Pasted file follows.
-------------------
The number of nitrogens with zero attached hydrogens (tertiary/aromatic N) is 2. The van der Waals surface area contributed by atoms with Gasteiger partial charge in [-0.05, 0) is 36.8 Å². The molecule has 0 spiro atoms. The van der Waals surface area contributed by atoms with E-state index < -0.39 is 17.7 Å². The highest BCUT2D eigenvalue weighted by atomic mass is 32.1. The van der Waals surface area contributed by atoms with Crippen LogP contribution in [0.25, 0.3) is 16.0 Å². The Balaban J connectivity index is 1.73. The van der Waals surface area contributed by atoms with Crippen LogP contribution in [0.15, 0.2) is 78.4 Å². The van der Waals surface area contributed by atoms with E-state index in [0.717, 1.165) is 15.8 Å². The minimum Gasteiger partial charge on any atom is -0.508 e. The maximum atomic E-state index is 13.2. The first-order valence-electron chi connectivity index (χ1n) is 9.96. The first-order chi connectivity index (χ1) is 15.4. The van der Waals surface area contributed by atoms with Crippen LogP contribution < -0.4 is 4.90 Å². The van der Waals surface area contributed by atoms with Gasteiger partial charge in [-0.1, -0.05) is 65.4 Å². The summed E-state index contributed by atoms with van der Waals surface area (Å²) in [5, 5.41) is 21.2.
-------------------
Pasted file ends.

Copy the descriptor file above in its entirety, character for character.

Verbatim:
The number of nitrogens with zero attached hydrogens (tertiary/aromatic N) is 2. The van der Waals surface area contributed by atoms with Gasteiger partial charge in [-0.05, 0) is 36.8 Å². The molecule has 0 spiro atoms. The van der Waals surface area contributed by atoms with E-state index < -0.39 is 17.7 Å². The highest BCUT2D eigenvalue weighted by atomic mass is 32.1. The van der Waals surface area contributed by atoms with Crippen LogP contribution in [0.25, 0.3) is 16.0 Å². The Balaban J connectivity index is 1.73. The van der Waals surface area contributed by atoms with Crippen LogP contribution in [0.15, 0.2) is 78.4 Å². The van der Waals surface area contributed by atoms with E-state index in [0.717, 1.165) is 15.8 Å². The minimum Gasteiger partial charge on any atom is -0.508 e. The maximum atomic E-state index is 13.2. The first-order valence-electron chi connectivity index (χ1n) is 9.96. The first-order chi connectivity index (χ1) is 15.4. The van der Waals surface area contributed by atoms with Crippen LogP contribution < -0.4 is 4.90 Å². The van der Waals surface area contributed by atoms with Gasteiger partial charge in [-0.1, -0.05) is 65.4 Å². The summed E-state index contributed by atoms with van der Waals surface area (Å²) in [5, 5.41) is 21.2.